in the State House of Representatives
on May 3, 2022, by a vote of
Purpose: H.715 as amended obligates the PUC to design the Clean Heat Standard program, and then submit its initial plan for approval by the Legislature in 2023 and its final plan in 2024. However, these "check backs" wouldn't require going through the full legislative process to become law, as Governor Scott requested. This amended version of H.715 allocates $1.2 million to create and the study the Clean Heat Standard's impact on Vermont.
To create the Clean Heat Standard (CHS), one of the central components of the Climate Action Plan (CAP), drafted by unelected renewable energy advocates. The Clean Heat Standard authorizes Vermont’s Public Utilities Commission (PUC) to create a market for “clean heat credits,” set to go online in 2024. These credits can be generated by any Vermont company or individual weatherizing businesses and homes, or through replacing fossil fuel appliances with renewable-powered heating appliances, with the price set annually by the PUC each year. If heating fuel sellers do not create enough credits themselves through such installations, they must purchase credits generated by others on a marketplace to stay in business.
Example: Whenever a heating fuel supplier sells a gallon of heating oil to a customer in Year 1, that gallon generates an obligation for Year 2. In Year 2, the fuel seller can choose to fulfill their obligation by installing weatherization and renewable heating appliances. Or, by purchasing clean heat credits from installers on the CHS market.
Analysis: Those voting YES believe the Clean Heat Standard will greatly help Vermont achieve its GWSA 2025 & 2030 greenhouse gas reduction mandates, and give Vermont the moral authority to do its part fighting climate change, saving Vermonters from paying high heating fuel prices, while bolstering a renewable industry with more jobs. All of those voting YES trust the PUC to implement the Clean Heat Standard without needing further legislative approval, having voted down an amendment requiring legislative approval after design has been completed.
Those voting NO believe the Clean Heat Standard would lead to extreme hardship for many of the 200,000 households who use some form of fossil fuel to heat their home (about 3 in 4 of all Vermont households). For some, heating fuel would become more expensive, as heating fuel providers pass on some of the added cost of clean heat credits to their customers. For others, heating their homes would become impossible, because the only fossil fuel providers servicing their area will have gone out of business after not being able to afford clean heat credits.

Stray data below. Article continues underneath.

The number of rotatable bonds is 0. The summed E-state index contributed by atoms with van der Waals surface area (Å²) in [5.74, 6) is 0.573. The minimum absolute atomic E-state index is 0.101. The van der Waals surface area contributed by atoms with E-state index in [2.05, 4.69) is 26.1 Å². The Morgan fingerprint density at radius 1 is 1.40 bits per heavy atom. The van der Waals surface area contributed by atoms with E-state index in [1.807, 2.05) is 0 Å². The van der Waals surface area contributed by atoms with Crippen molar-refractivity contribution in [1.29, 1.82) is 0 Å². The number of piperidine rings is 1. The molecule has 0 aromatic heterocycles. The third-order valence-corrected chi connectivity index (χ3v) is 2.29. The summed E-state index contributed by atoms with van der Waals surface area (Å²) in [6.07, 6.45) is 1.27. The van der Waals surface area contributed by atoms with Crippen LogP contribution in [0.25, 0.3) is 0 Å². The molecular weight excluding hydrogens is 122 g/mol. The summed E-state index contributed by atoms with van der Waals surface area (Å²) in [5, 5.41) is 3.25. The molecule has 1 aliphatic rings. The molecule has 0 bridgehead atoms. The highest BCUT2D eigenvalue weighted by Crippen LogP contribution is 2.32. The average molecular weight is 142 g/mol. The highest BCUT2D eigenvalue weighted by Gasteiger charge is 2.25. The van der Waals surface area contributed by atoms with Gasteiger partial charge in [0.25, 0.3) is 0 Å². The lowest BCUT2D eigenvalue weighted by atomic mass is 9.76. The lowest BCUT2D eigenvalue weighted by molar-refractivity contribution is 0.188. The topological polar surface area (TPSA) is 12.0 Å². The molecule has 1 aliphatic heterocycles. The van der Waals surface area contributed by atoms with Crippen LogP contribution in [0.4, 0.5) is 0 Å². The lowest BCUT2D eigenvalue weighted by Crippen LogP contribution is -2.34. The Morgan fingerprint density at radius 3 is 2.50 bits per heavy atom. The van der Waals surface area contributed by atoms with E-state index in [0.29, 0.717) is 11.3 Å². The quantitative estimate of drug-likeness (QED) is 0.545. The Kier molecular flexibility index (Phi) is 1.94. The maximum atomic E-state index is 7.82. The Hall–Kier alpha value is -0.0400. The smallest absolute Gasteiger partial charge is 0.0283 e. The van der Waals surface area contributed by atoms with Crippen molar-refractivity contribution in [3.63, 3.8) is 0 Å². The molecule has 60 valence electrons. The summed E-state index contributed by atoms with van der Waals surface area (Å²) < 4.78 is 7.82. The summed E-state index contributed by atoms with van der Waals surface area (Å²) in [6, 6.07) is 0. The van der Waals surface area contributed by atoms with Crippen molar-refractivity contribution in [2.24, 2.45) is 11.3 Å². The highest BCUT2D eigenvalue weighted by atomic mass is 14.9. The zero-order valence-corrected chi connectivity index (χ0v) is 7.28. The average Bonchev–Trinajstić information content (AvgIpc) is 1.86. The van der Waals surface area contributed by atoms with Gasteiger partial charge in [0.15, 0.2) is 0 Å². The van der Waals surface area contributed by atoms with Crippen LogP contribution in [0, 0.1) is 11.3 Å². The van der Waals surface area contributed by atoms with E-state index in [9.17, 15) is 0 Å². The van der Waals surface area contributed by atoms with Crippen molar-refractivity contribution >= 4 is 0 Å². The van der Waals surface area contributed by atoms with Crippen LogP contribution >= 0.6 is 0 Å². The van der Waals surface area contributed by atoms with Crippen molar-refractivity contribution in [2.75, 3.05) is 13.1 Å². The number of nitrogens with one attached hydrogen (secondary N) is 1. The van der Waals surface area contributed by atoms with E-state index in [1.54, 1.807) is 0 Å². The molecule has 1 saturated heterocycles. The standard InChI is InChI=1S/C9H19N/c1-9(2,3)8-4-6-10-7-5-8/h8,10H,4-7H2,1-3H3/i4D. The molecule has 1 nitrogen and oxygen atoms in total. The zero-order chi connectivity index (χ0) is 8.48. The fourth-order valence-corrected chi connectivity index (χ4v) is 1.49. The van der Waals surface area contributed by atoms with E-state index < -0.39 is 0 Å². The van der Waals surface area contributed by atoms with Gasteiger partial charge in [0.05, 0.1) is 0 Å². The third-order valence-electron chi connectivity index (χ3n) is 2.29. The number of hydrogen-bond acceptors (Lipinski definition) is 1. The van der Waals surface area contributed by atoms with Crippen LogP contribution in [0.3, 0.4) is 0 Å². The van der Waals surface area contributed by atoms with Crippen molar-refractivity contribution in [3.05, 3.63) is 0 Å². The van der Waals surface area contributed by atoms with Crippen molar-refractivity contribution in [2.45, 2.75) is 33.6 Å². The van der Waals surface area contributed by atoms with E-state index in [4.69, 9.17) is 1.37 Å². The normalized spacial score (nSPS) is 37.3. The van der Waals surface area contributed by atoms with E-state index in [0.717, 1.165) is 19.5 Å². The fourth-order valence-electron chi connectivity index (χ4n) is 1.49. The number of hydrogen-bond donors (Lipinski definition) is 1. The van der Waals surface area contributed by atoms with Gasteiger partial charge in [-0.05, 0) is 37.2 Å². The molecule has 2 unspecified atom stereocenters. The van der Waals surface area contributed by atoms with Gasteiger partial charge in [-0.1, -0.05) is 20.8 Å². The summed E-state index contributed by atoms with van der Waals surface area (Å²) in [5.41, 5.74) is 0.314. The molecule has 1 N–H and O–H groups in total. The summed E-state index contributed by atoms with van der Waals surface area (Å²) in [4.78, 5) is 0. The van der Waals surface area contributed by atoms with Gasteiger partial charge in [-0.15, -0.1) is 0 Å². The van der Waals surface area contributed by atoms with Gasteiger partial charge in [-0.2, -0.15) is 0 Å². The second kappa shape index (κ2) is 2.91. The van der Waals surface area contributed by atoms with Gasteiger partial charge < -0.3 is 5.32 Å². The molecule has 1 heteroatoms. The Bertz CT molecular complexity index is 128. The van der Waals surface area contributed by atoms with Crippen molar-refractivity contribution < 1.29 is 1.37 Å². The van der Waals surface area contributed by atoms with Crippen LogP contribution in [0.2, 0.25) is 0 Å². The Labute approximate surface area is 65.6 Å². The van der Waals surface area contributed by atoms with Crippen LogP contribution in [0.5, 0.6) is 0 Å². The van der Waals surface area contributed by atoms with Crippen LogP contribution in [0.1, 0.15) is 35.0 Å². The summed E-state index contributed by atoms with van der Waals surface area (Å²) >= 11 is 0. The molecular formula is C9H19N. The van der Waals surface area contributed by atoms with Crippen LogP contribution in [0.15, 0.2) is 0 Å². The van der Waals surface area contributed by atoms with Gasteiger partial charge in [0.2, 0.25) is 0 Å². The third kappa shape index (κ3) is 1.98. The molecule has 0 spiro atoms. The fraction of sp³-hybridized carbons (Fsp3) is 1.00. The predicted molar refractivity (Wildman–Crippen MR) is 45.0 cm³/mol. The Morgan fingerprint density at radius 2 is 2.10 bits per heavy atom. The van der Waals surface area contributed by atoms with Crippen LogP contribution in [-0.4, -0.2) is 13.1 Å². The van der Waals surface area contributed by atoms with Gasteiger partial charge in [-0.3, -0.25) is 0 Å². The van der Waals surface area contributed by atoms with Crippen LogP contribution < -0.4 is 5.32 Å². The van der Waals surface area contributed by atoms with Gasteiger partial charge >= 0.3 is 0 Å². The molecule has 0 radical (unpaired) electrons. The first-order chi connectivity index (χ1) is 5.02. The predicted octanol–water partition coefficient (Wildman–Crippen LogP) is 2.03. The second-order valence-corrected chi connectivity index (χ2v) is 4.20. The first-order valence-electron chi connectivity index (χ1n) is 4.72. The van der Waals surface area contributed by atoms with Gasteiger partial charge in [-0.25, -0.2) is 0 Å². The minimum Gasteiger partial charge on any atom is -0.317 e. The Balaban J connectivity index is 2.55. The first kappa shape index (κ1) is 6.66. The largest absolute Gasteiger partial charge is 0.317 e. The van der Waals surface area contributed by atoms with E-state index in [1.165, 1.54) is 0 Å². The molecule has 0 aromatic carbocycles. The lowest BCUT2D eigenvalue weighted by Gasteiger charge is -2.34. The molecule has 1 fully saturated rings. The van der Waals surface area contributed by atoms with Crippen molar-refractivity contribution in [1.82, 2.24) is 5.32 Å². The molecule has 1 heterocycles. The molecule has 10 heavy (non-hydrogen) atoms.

A few 'lucky' households will have the privilege of paying top dollar to appliance installers so they aren’t left in the cold. However, committee testimony suggests there aren’t enough installers to cover government-manufactured demand for such appliances. Worse still, testimony also suggests many renewable heating appliances are do not provide adequate heating during the coldest winter months. There are about 100 fossil fuel providers in Vermont. A few large providers like Vermont Gas can capitalize on H.715, by earning credits through installations and by having the flexibility to charge higher prices once their competition succumbs to the CHS.
As Recorded in the House Journal, for Tuesday, May 3, 2022: “Shall the House concur in the Senate proposal of amendment?, was decided in the affirmative. Yeas, 88. Nays, 37.” (Read the Journal p. 1604 – 1622).
Watch the debate on Youtube.
Roll Call! House Imposes Clean Heat Standard (96-44), 2022
Roll Call! Senate 'Check Back' Delays Clean Heat Standard Until Costs Are Known (23-7), 2022
Heating Fuel used by Vermont Households (American Community Survey)
How They Voted
(Click on your Rep’s name to send an email)
Sally Achey (R - Middletown Springs) – NO
Paul Lefebvre (R – Newark) – YES